Eu bugetary issues ii
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EU BUGETARY ISSUES II. Łukasz Konopielko, PhD. Projekt : „Odpowiedź na wyzwania gospodarki opartej na wiedzy: nowy program nauczania na WSHiP”. Projekt współfinansowany ze środków Unii Europejskiej w ramach Europejskiego Funduszu Społecznego. Structure of expenditures.

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EU BUGETARY ISSUES II

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Eu bugetary issues ii

EU BUGETARY ISSUES II

Łukasz Konopielko, PhD


Eu bugetary issues ii

Projekt :

„Odpowiedź na wyzwania gospodarki opartej na wiedzy: nowy program nauczania na WSHiP”.

Projekt współfinansowany ze środków Unii Europejskiej w ramach Europejskiego Funduszu Społecznego.


Structure of expenditures

Structure of expenditures

  • 1960s-1980s CAP accounted for circa 80% of EU budget. Only non-cofinanced expeditures, financed with no multi-annual programme.

  • First Financial Perspective (aka Delors I) 1988-1992. Repated attempts of the EU to reduce the share of CAP in favour of other policies. Budget ceiling 1,2% of the EU GNP.

  • 1988- CAP 60%, structural expenditure 17%, R&D 2,5%.

  • 1992 – CAP 56%, structural expenditure 25%, R&D 4,5%.


Delors ii financial perspective

Delors II Financial Perspective

  • 1993-1999. By 199 CAP dropped to 47%, structural expenditure up to 36%, internal policy 6% and also external expenditures had risen to 7%. Maximum ceiling raised to 1,27% of EU GNP (Dlors required 1,37%!).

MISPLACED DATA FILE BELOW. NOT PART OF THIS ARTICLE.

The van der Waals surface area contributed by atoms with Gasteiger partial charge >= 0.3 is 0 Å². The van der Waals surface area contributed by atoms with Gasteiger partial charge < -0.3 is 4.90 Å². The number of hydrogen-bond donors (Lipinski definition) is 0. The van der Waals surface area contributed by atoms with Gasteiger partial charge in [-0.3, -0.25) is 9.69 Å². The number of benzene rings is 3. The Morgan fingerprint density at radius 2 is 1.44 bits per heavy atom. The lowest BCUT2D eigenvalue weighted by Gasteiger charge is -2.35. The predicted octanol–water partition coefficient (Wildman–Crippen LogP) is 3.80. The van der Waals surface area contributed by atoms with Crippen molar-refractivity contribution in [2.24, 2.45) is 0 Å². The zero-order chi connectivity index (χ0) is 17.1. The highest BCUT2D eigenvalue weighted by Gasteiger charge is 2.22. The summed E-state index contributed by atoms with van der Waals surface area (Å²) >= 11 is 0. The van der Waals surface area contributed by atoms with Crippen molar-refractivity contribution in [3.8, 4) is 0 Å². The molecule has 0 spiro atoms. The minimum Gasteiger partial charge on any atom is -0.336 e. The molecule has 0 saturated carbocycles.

• An attempt to compensate partially short-term effects of fiscal discipline imposed by Maastricht Treaty (entered into force in 1993) – Cohesion Fund in favour of the poorest countires of the EU.

  • Substantial financial assistance to the then candidate countries of Eastern Europe in support of their effort for joining the EU, mostly directed at improving administrative capacity of the candidate countries.


Agenda 2000

Agenda 2000

  • Santer Commission FP 2000-2006 known as Agenda 2000.

  • Three substantial reforms: CAP, simplification and and concentration of structural expenditures in the poorest areas, strengthening of the pre-acccession stratedy.

  • However, CAP reform only partially undertaken due to the lack of political support.

  • In this framework by the end of 2006 budget was supposed to spend 43% on CAP, 36%-structural expenditures, 5% on external expenditures and 8% on research (this time for UE-25).


Comparison of fp over time

Comparison of FP over time